European and Japanese Gardens: Papers Read Before the American Institute of Architects ...

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H.T. Coates & Company, 1902 - Formal gardens - 162 pages
 

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Page 29 - Each has in a measure been adopted in the landscape gardening of other countries, but rarely are all four elements combined as they are in Italy. On the other hand, the Italian gardener rarely or never employs the vast levels and long vistas of French gardening, while, in the treatment of water, he avoids the massive and lofty jets and immense basins which distinguish the gardens of Versailles. Toward the sloping lawns and meandering paths of English and American grounds he feels much as the Frenchman...
Page 35 - ... charming surroundings and the obviousness of their role, not as works valuable intrinsically, but as mere adjuncts and features in the general scenic effect of the whole. Thirdly, the treatment of water \n the fountains, cascades and basins of these gardens exemplifies sound principles correctly applied. A very small volume of water is made to produce a maximum of decorative effect, and the greatest possible variety of effects, by repeated interruptions and changes of its movement from the reservoir...
Page 103 - ... and more characteristic elements of a race are brought out in its art accomplishment. Du Cerceau, in commenting upon the undoubted influence which the taste of the Italians exercised over their northern neighbors, outlines the type which was common in both France and Italy. "Everywhere," he says," were great divisions with avenues of high trees, fences of hazel, and hedges of hawthorne. Long, trellised arbors, opening out at intervals into shady summer-houses, ideally arranged for scenes of gallantry,...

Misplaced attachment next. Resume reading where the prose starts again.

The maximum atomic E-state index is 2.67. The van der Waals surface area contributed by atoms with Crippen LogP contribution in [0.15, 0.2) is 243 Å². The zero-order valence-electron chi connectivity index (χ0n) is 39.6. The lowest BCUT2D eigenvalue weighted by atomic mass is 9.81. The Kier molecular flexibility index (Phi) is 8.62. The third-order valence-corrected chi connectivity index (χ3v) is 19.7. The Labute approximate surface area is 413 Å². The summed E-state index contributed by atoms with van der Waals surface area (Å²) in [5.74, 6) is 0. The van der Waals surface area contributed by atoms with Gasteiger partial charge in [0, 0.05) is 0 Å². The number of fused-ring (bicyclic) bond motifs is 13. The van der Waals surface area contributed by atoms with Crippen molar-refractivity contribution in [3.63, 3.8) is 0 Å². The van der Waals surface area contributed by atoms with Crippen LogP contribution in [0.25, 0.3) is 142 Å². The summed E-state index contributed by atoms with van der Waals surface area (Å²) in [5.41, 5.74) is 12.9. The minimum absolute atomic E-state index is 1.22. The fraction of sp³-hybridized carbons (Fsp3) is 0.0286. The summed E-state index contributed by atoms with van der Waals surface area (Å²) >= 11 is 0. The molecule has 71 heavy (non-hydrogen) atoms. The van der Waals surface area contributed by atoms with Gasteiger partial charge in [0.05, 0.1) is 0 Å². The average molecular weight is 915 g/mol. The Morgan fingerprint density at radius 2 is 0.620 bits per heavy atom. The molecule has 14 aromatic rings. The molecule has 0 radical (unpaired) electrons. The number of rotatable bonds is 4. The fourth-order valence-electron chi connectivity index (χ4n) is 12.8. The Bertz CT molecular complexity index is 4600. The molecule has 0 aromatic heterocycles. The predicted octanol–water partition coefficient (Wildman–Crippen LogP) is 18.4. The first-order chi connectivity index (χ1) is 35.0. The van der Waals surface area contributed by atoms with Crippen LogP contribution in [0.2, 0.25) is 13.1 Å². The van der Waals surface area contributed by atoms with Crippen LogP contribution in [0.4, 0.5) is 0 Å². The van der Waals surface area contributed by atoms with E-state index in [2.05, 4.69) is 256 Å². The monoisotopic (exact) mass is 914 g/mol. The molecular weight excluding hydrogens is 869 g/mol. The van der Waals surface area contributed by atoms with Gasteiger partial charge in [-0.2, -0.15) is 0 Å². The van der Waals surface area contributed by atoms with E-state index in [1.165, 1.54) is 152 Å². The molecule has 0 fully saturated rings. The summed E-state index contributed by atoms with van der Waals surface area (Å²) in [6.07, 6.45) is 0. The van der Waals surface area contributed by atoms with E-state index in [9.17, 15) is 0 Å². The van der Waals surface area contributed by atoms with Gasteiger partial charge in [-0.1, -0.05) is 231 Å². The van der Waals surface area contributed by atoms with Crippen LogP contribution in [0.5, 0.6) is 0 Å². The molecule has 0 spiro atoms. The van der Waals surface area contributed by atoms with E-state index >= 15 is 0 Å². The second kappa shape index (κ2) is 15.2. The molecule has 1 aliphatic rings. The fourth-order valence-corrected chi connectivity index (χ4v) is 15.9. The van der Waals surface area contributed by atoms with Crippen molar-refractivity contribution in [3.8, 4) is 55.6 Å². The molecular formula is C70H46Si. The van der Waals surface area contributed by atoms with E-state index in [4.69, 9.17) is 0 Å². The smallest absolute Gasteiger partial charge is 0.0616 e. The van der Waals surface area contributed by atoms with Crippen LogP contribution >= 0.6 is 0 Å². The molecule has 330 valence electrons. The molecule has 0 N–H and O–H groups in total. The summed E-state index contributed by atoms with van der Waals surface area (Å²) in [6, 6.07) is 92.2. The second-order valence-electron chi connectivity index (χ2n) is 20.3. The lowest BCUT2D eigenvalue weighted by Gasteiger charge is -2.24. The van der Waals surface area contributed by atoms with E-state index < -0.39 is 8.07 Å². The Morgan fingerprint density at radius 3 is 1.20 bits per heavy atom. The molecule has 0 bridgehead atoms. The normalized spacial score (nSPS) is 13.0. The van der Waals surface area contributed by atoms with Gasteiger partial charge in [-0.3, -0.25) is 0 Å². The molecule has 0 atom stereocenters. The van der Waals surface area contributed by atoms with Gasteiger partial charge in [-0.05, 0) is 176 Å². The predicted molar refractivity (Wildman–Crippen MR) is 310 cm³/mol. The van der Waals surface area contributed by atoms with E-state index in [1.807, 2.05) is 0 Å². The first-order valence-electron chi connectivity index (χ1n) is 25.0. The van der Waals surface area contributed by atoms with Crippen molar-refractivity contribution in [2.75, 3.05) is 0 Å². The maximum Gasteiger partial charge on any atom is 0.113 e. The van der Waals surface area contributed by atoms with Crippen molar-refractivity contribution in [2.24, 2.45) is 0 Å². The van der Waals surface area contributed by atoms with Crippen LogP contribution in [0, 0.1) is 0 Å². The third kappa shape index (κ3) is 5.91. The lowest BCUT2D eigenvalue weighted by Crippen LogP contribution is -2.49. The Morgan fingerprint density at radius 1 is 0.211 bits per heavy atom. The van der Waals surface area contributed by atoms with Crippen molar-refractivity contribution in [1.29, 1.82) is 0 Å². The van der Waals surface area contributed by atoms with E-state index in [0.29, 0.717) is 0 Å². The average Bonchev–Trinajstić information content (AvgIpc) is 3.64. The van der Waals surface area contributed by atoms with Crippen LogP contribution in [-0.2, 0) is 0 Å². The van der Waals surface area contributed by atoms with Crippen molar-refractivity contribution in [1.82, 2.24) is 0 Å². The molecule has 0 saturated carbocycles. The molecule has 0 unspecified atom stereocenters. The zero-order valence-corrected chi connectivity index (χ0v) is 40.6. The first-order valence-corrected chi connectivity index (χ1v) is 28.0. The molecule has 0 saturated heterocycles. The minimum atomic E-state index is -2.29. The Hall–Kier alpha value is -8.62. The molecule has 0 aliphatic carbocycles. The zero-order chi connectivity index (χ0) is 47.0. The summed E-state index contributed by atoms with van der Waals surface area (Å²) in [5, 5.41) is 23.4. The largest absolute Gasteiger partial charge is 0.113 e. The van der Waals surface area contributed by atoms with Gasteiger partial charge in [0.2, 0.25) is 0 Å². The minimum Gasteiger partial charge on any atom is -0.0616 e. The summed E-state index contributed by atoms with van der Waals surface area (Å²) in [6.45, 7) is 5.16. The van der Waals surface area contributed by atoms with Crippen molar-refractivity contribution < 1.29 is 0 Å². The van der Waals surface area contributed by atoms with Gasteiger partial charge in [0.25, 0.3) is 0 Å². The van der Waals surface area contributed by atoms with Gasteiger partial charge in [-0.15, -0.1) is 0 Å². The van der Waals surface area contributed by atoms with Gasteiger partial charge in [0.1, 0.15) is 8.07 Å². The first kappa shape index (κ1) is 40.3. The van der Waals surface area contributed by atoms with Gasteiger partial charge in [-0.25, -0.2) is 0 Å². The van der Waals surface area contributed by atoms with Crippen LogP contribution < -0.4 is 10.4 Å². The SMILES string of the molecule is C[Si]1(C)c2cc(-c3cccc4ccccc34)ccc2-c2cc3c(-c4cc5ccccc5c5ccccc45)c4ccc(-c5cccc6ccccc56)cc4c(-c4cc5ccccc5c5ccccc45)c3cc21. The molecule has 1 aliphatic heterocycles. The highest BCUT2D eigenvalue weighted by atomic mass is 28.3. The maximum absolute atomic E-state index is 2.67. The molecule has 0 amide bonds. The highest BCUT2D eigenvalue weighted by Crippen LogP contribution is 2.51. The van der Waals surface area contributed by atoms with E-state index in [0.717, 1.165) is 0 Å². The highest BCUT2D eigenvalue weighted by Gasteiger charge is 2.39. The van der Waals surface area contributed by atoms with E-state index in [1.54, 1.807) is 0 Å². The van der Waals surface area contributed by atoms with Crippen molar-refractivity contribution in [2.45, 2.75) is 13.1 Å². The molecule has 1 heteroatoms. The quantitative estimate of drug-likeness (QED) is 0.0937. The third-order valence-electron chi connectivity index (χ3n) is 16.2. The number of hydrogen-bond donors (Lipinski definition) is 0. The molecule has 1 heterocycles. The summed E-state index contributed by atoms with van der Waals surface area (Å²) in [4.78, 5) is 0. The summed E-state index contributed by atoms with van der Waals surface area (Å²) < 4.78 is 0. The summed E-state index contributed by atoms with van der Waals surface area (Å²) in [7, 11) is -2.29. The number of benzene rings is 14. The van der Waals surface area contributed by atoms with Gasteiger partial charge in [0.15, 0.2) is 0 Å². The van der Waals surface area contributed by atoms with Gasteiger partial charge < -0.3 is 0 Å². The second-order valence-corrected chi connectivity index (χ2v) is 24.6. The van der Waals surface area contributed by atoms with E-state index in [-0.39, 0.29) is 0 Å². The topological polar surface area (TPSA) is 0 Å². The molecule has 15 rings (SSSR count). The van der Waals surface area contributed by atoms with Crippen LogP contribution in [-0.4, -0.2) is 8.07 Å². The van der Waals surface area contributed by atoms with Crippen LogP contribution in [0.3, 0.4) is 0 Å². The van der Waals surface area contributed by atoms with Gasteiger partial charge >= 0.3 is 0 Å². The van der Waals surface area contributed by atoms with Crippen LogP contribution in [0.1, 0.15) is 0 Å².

Page 79 - ... household and between individual rooms. The nurseries are apart ; the master's own rooms are apart ; the guest-rooms are apart ; and finally, except in suites of rooms used only for entertainment, the individual rooms are well divided from each other. This same principle underlies the garden plan. The place is considered as an outdoor house. The grounds are divided up according to their use, and each portion has its well-established boundaries. In a place of even an acre or two the first consideration...
Page 12 - ... screened by a thick growth of ivy, ferns and other evergreens, that one feels, more than sees, the antiquity of the place. By a singular coincidence no tree, no shrub, no flower, no bud that is not purely classic seems to be allowed to live in this magnificent domain. No flower is allowed to diversify the emerald green of the lawns, except the classic rose and violet, and to make the illusion more perfect, flocks of peacocks have selected the groves of this villa for their abode.
Page 112 - Palissy, whose work in other lines is his chief claim to renown, beyond the circles of those who have made a special study of the history of...

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